“War and Peace.” “Crime and Punishment.” “The Sound and the Fury.”

All great books you’ve probably never read.

If you’re like most homeowners, you can add another unread title to your must-read list: your homeowners insurance policy.

“So many people never look at it because their mortgage company pays their premiums,” says Madelyn Flannagan, vice president for education and research at the Independent Insurance Agents and Brokers of America, or IIABA, in Alexandria, Va. “The homeowners insurance market has been changing with things like mold. If your state is going to allow companies to exclude those things and you weren’t aware because you didn’t open your policy and see that little red sticker on the front, who’s at fault?”

An August 2005 IIABA survey found that at least 32 million U.S. households had ill-fitting insurance policies. Some were over-insured, others had major gaps in coverage. Fewer than 60 percent of respondents had performed “a comprehensive review” of their insurance coverage in the last two years, 16 percent had not done one since 2002, and 16 percent had never done one at all. (The remainder couldn’t recall.)

If you haven’t peeked at your coverage since the Clinton era, you might suddenly find yourself reading a real-life thriller. For starters, Flannagan says, sweeping changes to the home casualty industry two years ago, stemming from 1992’s Hurricane Andrew, bumped rates by 15 percent to 25 percent, the largest increase in 20 years.

Robert Hunter, director of insurance for the Consumer Federation of America, says home casualty companies have also shifted more of the risk to consumers. Some companies now cap what they’re willing to spend to rebuild your home but allow you to “buy up” additional coverage to protect against Katrina-esque skyrocketing rebuilding costs. Spiking liability claims for dog bites, mold and risky swimming pools and trampolines have caused further pullbacks in coverage for those hazards, as well.

“There are rate increases, but in many cases they are hidden as coverage reductions, which are the same thing as a rate increase,” says Hunter. “We are concerned that the industry has moved in the direction of laying more risk back on consumers.”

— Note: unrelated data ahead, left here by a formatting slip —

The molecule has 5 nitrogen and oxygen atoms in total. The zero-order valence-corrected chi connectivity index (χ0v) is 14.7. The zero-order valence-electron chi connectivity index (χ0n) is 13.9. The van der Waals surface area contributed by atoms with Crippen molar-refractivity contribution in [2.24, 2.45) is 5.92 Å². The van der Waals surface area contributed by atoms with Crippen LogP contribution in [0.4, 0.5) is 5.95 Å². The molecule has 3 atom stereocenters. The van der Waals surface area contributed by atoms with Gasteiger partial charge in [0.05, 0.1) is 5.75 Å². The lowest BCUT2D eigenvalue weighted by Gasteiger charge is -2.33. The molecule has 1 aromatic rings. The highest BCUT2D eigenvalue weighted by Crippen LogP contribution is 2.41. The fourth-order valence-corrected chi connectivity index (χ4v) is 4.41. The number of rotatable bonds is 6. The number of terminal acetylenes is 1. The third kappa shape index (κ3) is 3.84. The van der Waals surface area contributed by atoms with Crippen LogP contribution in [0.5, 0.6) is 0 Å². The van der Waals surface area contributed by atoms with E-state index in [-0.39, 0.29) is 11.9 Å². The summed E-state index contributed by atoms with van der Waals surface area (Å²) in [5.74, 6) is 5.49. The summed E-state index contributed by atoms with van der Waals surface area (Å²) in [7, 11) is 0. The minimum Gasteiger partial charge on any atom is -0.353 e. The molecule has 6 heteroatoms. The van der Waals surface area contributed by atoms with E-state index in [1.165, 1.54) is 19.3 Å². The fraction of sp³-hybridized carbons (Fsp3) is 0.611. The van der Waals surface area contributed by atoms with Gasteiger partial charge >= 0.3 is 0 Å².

Renewal time is the best time to read your policy, review your homeowners coverage with your agent, and perhaps shop around for a better or cheaper policy. It’s also when your insurer can bump your rate or make changes to your coverage.

“There are huge variations in costs from equally strong companies,” says Stephen Pollan, personal finance mentor and author of the best-selling books “Die Broke” and “Live Rich.” “Probably the best company around is Chubb, but you can get the same kind of coverage for about 30 percent less if you shop.”

How can you tell if you’ve outgrown your homeowners policy — or whether it ever fit to begin with? Here’s what to look for before you renew your policy:

Know your policy

Your homeowners policy, which is regulated by your state, features three main components: home (loss to structures), contents (loss to personal property) and liability coverage. If your claim is approved, you pay up to your deductible and the company pays the rest based on terms and limitations of coverage. A typical deductible is $250 to $500. Some homeowners lower their premium by opting for a higher deductible of $1,000 or more.

  • Home: Your policy usually covers structural loss caused by fire, theft, winds, accident, falling trees, water damage from broken pipes and even terrorism, based on the estimated value of your home. Typically not included (exclusions) under so-called “all risk” coverage are war, nuclear disasters, earthquakes and floods. Separate earthquake coverage is relatively inexpensive and a good idea if your home is on shaky ground. Flood coverage, of course, is available only through the National Flood Insurance Program administered by the Federal Emergency Management Administration, or FEMA. Nearly 20,000 flood-prone communities participate in this program. If you live in a flood plain, you may be required to purchase flood insurance. If you’re not required to, it may be a good idea to purchase it anyway, especially if you live at sea level near a sea.